The boys had the first sense of their potential speed the previous fall when they finished third over the three-mile courses of both the Head of the Connecticut and the prestigious Head of the Charles regattas. The fall season ended in November with a 1500-meter sprint race, the Frostbite Regatta, in which the boys placed second.
During the winter, the team headed to Princeton on Sundays to improve their technique in the university’s indoor rowing tanks. Leading into spring, nine boys and three coxswains endured twice-daily practices in snow and arctic conditions. The torturous workouts paid dividends as the boys collected every medal and trophy in their weight class throughout the spring.
“We were not your prototypical athletes,” said Murray. “We were a scrappy bunch that prided ourselves on hard work, dedication and the belief our discipline would pay off.” Coach Tim Giordano described the crew as a “unique collection of individuals who really clicked as a team,” skateboarder and surfer types who were “like ballet on water.”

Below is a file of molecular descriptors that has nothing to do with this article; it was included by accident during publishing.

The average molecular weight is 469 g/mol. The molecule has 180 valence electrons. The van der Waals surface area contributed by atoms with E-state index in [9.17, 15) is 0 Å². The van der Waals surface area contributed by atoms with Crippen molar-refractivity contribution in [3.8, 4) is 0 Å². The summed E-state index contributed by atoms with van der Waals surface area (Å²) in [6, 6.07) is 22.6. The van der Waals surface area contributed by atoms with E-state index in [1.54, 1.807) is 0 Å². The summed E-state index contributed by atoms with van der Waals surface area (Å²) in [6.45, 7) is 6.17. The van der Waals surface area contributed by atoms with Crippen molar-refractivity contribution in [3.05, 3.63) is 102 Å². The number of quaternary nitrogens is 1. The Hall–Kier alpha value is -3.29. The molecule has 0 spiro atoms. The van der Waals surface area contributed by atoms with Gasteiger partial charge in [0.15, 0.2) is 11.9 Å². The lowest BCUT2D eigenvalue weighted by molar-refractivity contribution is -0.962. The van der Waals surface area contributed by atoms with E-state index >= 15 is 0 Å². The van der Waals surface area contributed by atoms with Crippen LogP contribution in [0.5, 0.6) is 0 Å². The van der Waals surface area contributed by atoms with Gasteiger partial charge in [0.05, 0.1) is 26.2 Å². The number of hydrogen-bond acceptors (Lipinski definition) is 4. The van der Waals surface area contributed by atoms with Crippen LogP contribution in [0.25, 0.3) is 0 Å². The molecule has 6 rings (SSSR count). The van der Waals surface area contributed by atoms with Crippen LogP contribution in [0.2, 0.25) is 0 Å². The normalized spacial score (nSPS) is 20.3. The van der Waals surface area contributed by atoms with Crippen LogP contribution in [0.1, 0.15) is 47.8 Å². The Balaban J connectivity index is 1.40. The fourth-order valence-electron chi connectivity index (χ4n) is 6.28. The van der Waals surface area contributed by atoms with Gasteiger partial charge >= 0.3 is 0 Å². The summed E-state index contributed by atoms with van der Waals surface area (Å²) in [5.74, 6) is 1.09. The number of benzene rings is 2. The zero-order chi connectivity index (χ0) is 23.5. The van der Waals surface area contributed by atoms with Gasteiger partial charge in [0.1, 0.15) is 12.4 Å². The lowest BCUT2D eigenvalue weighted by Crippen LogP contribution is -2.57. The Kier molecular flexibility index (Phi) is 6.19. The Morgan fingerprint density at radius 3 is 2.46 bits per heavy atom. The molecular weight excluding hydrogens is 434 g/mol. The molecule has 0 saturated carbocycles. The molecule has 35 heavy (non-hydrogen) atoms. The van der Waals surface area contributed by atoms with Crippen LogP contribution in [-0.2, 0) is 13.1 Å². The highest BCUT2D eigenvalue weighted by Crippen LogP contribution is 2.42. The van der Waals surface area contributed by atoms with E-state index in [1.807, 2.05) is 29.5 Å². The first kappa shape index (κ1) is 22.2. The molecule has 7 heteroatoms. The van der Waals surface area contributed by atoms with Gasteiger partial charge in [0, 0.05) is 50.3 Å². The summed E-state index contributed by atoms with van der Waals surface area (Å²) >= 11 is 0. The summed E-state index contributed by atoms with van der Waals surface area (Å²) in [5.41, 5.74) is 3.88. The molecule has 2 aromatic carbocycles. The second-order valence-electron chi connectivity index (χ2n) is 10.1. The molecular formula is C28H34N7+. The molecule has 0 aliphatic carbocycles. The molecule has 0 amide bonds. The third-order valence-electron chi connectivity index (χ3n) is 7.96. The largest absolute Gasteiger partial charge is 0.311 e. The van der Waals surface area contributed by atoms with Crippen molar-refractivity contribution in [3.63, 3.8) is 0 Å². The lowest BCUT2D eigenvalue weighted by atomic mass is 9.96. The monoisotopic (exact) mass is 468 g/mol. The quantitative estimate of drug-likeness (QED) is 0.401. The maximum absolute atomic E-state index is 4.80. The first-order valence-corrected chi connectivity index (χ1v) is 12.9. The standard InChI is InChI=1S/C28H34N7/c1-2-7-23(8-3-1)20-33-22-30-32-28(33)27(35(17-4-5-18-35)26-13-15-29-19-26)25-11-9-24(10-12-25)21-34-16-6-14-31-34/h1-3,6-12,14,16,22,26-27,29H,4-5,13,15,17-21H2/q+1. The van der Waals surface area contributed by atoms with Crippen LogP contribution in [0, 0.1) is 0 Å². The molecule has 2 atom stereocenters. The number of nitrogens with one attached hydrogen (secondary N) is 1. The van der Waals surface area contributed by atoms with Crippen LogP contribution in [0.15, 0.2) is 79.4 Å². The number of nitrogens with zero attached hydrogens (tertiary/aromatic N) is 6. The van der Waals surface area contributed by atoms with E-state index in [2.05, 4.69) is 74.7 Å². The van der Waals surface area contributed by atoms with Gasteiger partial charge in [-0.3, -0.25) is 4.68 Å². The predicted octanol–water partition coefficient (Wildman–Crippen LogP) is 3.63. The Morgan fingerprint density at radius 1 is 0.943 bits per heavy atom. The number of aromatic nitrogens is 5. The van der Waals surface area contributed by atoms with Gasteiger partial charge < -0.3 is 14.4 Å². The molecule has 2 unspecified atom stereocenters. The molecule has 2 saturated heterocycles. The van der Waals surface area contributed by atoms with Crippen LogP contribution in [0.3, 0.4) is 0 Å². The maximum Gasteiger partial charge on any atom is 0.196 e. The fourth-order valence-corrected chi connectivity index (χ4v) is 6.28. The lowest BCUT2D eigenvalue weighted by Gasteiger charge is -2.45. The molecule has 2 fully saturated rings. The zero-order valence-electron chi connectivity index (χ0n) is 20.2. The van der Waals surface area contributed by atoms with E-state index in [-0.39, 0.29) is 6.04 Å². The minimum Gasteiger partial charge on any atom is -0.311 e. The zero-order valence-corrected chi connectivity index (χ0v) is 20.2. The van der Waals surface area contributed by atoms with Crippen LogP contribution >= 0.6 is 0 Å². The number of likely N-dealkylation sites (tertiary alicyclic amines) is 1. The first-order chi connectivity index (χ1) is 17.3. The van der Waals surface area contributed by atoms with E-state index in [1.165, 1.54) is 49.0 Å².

Dedication was a requirement during the first few years of the program. Every day, the team loaded heavy wooden boats and oars onto a trailer at Peddie and drove to Mercer Lake for practice. Then, Finn Caspersen ’59, board chair and former rower himself, donated a storage trailer, coaching launch, and three coxed fours to be kept at Mercer Lake for the boys’ and girls’ teams to share. True to rowing tradition, Peddie named one of the shells the “Finn M.W. Caspersen ’59,” in honor of Caspersen. It was in this shell that the boys had their historic success.
With grit and determination, the 1992 boys’ midweight crew set the bar high for future generations by winning Peddie’s first national championship in rowing.